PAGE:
Use your trusty card stock postcard once again and fold back the paper on the line
Use a ruler and cut a perfect 1/4″ seam beyond the paper. There are special rulers to help you do this, but I have always just used my regular ruler.
With a perfect 1/4″ you can line up your fabric for the next area, just like you did before. Keep repeating the process until you have all the number areas covered on both sections
See those 2 little registration marks? Now is when they come in handy
In order to match up your 2 sections perfectly, put the two sections right sides together and line up those marks as best you can. Then take two pins and go straight down right at the marks.
Adjust the bottom section until the pins are coming out right at the registration marks.
Once you have them lined up, take pins and pin the two sections together and sew right next to the paper.
Now your spool center is finished! Trim up the center and be sure to have a 1/4″ around all sides beyond the paper. If some areas are slightly off, it’s not a big deal. You can have as little as 1/8″ seam allowance; as long as you have some, you should be good.
Cut 2 white strips 2″ x 13″. Sew these strips centered onto the top and bottom of the spool center that you just created. The pattern has the center line marked and you can use this to help you center the white strips.
Now it’s time to remove the paper! Take a cotton swab and dip it into a cup of water.
Run the wet swab over the stitching line.
Magically, the paper dissolves and you can remove all the paper without pulling on your stitching or distorting your fabric. Cool, huh! If you have any little bits of paper that won’t come out, just spray the entire back with water from a spray bottle, put a paper towel down and iron on top of the paper towel. It will iron your piece nice and flat and dissolve any of the left over Paper Solvy which will be picked up by the paper towel.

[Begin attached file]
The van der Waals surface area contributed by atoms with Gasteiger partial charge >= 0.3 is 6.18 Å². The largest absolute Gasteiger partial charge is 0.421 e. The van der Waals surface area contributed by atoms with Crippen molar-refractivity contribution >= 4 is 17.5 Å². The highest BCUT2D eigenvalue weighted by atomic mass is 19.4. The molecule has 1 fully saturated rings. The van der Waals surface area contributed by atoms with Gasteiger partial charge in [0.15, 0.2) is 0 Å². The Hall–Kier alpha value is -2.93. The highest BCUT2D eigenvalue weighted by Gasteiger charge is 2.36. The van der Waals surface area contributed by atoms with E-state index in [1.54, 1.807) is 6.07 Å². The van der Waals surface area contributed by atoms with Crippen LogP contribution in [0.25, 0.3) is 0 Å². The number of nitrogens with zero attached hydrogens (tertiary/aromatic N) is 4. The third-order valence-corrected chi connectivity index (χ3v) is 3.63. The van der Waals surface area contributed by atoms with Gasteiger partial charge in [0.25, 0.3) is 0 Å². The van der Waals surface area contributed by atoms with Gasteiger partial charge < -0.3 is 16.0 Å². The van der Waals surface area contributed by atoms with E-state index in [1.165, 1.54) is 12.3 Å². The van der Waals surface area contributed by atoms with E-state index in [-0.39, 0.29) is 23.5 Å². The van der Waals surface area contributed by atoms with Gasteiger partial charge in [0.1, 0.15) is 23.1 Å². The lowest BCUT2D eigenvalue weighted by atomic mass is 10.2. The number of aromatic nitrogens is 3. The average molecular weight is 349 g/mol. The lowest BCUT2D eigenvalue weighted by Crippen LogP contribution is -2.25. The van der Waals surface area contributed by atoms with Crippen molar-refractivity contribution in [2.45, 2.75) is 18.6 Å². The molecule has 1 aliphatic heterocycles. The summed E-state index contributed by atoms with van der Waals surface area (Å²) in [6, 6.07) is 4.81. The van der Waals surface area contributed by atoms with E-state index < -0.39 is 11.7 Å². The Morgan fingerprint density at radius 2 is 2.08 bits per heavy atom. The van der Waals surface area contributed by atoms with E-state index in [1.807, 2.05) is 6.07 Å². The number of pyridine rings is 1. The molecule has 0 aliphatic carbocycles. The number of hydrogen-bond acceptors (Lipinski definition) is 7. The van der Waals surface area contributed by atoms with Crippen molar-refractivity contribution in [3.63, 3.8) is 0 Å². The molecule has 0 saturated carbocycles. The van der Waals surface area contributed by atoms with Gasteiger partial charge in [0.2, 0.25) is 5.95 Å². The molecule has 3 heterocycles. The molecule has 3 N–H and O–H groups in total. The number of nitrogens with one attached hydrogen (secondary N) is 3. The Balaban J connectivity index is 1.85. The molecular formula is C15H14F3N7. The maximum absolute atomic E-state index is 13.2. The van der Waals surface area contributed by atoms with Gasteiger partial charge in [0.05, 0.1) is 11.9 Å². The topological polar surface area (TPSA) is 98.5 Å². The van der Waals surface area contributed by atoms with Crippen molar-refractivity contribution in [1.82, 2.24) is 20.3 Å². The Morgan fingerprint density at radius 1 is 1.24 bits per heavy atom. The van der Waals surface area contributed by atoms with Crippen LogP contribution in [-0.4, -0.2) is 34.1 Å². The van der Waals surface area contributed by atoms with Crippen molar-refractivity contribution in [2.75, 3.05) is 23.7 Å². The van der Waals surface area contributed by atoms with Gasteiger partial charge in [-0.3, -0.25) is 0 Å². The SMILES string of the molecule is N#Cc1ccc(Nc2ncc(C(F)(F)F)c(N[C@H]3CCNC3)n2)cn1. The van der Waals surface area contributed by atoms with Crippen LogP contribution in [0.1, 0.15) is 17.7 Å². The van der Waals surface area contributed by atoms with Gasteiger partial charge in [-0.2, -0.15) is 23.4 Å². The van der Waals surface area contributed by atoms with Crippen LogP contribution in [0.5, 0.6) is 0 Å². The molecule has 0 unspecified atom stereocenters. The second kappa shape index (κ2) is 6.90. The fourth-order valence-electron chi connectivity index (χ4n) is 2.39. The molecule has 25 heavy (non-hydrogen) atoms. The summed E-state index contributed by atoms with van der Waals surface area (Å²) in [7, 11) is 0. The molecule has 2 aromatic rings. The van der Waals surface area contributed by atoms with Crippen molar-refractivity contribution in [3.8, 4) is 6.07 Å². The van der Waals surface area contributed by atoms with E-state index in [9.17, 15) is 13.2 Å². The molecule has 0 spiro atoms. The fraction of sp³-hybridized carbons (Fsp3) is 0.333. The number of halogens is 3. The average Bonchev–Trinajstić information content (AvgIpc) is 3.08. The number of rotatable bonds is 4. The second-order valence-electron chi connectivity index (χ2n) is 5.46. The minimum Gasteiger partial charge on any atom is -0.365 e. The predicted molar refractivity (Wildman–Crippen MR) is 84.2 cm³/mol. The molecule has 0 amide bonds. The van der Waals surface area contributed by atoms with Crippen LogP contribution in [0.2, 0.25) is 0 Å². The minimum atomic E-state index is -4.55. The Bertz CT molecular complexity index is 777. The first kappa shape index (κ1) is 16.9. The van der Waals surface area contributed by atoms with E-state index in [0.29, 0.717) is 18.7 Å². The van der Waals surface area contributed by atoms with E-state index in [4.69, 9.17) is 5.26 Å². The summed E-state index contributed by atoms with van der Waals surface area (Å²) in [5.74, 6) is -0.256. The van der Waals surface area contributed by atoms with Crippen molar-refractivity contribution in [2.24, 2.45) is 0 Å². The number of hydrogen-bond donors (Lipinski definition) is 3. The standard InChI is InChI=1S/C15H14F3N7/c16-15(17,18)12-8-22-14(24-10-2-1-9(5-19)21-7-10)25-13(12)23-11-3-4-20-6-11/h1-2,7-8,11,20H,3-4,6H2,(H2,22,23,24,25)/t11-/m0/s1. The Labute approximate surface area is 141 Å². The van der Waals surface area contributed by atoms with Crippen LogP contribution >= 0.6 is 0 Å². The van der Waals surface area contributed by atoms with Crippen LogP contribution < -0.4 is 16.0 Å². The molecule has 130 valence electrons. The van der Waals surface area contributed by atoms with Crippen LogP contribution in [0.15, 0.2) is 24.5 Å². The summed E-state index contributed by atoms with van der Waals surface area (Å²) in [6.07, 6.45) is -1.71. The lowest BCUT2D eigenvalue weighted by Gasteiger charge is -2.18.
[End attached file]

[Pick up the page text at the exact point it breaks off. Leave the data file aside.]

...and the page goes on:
Now back to the top and bottom of the spool. Take your ruler and line the 45° line up with the bottom edge of the white strip so you have a 45° angle from the edge of the ‘thread’ on the spool to the bottom of the white strip. Cut.
Do this on all four corners so each side is angled out. Now it’s starting to really look like a spool of thread!
Layer your spool, batting and backing together using Sulky KK 2000 to hold it all together.
Quilt the spool! I chose a Sulky 30 wt. Cotton Blendable Redwork #4042 because it went so well with my fabric. I quilted a ‘V’ pattern so it would look like thread.
On the white part, I did straight lines with Sulky 60 wt. PolyLite in white.
Once the front is quilted, it’s time to make it into a stocking! Take a piece of white fabric approx. 15″ square and fuse Sulky Soft ‘n Sheer Extra to the wrong side for some extra stability.
Use KK 2000 and layer another piece of white fabric on top of the now stabilized piece of white fabric (Stabilizer in between the two white fabrics, with WRONG sides together.). Use a FriXion pen to trace around your front and cut the back out.
Using Clover® Wonder Clips, clip the sides together. We are going to sew the sides with a French seam so the spool front should be facing up and the back layered behind it.
Sew very close, approximately a scant 1/8″ seam down each side only (don’t sew the top or the bottom yet).
NOTE: I used my walking foot for the rest of the steps in this project. With this many layers, a walking foot helps to keep everything feeding through evenly.
Trim up the sides.
Turn the spool inside out and press, especially where the spool angles out.
Now sew along the two sides again about 1/8″. Use your fingers to to be sure the raw edge is being caught inside the new seam you are sewing. Turn and press.